Hwa Young Jung
PTown Bay MMXXX
Bringing the missing voice and viewpoint of young people at risk of entering, and experience within, the criminal justice system to the forefront of environmental discourse, Wilding Nature by the socially engaged artist Hwa Young Jung will challenge the ideas of a ‘natural state’ for humans and non-humans.
Workshops with the young people using socially engaged, heavily discursive methods, will focus on the loss of biodiversity and rewilding as one solution to the climate crisis. The final co-produced artwork will take the form of a game.
Welcome to PTown, the silver lining seaside borough.
It’s 2030, and we’re still getting to grips with a unequivocally heating planet, but the residents are mitigating and adapting where they can.
PTown is not just famous for its burgeoning hub of distribution centres.
It’s leading the charge in the electrical vehicle revolution, come hell or high water.
It’s not all bad, for some!
PTown Bay MMXXX is a board game co-created with 14 & 15 year old young men excluded from mainstream education at the NACRO Peterborough, exploring their current and near future aspirations.
The game is set in 2030, the year the petrol ban kicks in, and according to local news source Cambridgeshire Live, a drastically changed landscape. Unlike traditional board games, PTown Bay doesn’t have a set starting or end point – instead it’s influenced by open world video games such as Minecraft, Assassin’s Creed or Grand Theft Auto. Players are invited to enjoy riding round the city, meeting colourful characters, completing missions, and collaborating or competing with other players.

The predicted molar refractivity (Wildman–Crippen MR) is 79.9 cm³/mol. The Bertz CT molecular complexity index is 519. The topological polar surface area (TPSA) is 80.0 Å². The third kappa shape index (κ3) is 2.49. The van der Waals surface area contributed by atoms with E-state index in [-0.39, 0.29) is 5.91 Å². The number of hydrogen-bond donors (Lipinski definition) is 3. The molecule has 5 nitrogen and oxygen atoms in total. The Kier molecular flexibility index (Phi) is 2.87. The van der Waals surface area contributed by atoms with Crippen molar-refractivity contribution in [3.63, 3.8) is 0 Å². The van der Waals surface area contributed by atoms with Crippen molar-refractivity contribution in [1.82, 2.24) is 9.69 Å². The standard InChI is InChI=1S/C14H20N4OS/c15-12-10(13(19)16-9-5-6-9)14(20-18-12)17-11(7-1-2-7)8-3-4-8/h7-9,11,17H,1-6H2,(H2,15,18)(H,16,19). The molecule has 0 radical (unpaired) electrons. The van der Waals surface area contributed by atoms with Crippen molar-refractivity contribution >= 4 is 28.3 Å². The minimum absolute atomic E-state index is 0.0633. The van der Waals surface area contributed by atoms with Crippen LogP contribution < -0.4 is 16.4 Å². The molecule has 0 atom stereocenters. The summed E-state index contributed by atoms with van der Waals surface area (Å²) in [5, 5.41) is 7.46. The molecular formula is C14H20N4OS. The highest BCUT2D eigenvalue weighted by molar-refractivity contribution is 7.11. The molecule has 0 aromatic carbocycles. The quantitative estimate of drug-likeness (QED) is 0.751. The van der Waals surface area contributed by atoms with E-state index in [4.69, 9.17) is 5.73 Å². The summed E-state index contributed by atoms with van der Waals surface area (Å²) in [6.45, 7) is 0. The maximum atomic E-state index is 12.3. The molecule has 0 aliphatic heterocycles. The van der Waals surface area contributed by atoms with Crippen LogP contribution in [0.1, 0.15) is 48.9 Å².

PTown Bay MMXXX is a Common Ground commission for Season for Change.
About the artist
Hwa Young Jung is a socially engaged artist who works with people to co-create projects, often with a focus on using games and play to explore social issues, creating a common ground for diverse disciplines and divergent communities to come together and make something new. She works in public spaces, using familiar ‘found formats’ (board game, card game, calendar, tea towel, Improv Night) to encapsulate the work created with collaborators.
Based in Liverpool, she has been producing work with a range of people for over 10 years – young people in libraries, social care workers, freshwater biologists, criminologists, men on probation and organisations (FACT Liverpool, International Slavery Museum, Howard League for Penal Reform, Metal Culture, Lancaster University).
She is interested in narrative driven ‘lived experience’ representations of people around a common theme or interest. Storytelling is important as the participants she works with are usually marginalised from mainstream society and collaboratively creating artwork allows us to give voice to their experiences. The artwork continues to engage a wider audience, usually in non-gallery spaces, creating a space for dialogue with the general public and the participants.